Many kids going to school on their bicycles would politely ride along side of me and just look for a while. Other images I
remember: the sun coming up as the full moon going down, groups of schools girls all dressed in bright school uniforms
waiting on the side of the road for the bus, bicycles carrying milk in tin containers to market, the large numbers of people who
ride in a car or a rickshaw, the 4 or 5 family members all one motorcycle, people carrying things perfectly balanced on their
head, the numerous religious shrines and monuments on the hill sides, all the animals, all the different types of vehicles, and
all the bright colors that donÕt seem to exist in the West.
I finally figured out the Òdog problemÓ after a few runs. Initially, dogs would come out to greet me as I ran by their houses or
small villages where they lived. Rocks seem to be a universal language to dogs and at first I relied upon these to discourage my
running Ã’partners.Ó  Later, after I had identified where these dogs lived, I found if I just walked by their homes they paid me no
attention. These walk breaks were a reasonable trade off to avoid a bite from a dog that had never once seen a veterinarian.
Horns are definitely ÒOKÓ as this is written on the back of every truck: ÒHornÉOKÉPleaseÓ. People are expected to use
them and they donÕt disappoint.  I was always hearing a horn of every type description imaginableÉ except the sound made
by US horns! Horns really are necessary and help people safely get to where they are going. When riding in a car, I generally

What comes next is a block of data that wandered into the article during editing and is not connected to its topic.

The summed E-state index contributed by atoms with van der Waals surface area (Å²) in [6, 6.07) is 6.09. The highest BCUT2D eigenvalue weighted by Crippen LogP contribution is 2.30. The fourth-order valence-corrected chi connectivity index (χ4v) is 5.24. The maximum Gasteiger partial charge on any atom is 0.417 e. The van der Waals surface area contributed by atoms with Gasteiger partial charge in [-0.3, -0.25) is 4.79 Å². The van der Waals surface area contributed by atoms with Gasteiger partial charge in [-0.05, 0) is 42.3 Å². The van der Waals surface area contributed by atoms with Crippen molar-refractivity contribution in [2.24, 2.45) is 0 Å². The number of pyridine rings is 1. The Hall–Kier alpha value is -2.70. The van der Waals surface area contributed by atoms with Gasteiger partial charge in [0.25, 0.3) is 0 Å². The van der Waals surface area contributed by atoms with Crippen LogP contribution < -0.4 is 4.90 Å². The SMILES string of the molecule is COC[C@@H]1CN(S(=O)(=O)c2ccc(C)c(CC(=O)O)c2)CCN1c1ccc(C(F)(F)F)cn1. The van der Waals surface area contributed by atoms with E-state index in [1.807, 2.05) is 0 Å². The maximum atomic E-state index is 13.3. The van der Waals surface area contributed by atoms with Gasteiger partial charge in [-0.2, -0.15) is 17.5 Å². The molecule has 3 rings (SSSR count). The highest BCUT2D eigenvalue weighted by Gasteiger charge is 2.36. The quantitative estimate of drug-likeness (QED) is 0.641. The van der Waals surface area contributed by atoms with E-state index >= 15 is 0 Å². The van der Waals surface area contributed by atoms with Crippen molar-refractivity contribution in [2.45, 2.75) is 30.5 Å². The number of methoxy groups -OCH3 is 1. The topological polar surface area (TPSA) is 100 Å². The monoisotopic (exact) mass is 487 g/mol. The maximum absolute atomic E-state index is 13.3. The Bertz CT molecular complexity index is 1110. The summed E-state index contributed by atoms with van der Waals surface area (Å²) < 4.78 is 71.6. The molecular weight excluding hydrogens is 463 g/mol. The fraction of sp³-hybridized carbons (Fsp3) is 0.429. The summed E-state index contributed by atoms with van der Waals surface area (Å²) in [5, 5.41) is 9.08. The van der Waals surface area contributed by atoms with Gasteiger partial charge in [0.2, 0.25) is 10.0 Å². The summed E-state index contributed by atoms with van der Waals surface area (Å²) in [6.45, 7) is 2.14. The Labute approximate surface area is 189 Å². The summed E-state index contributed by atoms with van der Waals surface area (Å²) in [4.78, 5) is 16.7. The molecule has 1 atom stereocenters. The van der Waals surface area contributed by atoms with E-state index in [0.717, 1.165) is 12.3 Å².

found travel to be frightening at times, however people are much more courteous and understanding than SC drivers and use
their horns every chance they get.
And the new aromas, which were ever, present! There were the good smells of the county-side, farms, the earth, and flowers
doing battle with the obnoxious smells of burning ÒstuffÓ (plastic, wood, tires, dung, etc) to keep warm. Not to mention
whatever exhaust came out when a large vehicle went by you. So the mornings were really the best time for me to run. The
pollution is less at this time, which comes from all of the 2-cycle smoky engines in many scooters and motorized rickshaws as
well as the many fires that are built for cooking and warmth.
Weather for everything is perfect in December. I experienced lows of 50F in the mornings and highs of 85F midday with a light,
cool breeze in the afternoons and always very low humidity. This helped with the frequent, fine dust that prevails in most of India.
I came to love my every-other-day bath that I took. This schedule was necessary due to the extreme drought conditions. The hot
water is heated on a stove or by solar heater and is only available at certain times of the day. Having time to take a Òcup bathÓ
using 5 gallons of hot water in a bucket, (mixed to whatever temperature I wanted) became a luxurious experience that I added
to the many things I take for granted here in the US.
When asked by numerous people ÒWasnÕt the poverty depressing?Ó I must say it is quite obvious and very prevalent. I am
amazed on how little people live. What is even more amazing and depressing is how much ÒstuffÓ Westerns have, how
unhappy many people are with this stuff, and how they are frequently thinking and trying to get more! I think travel is helpful for
me to keep poverty in perspective!
Jai Baba!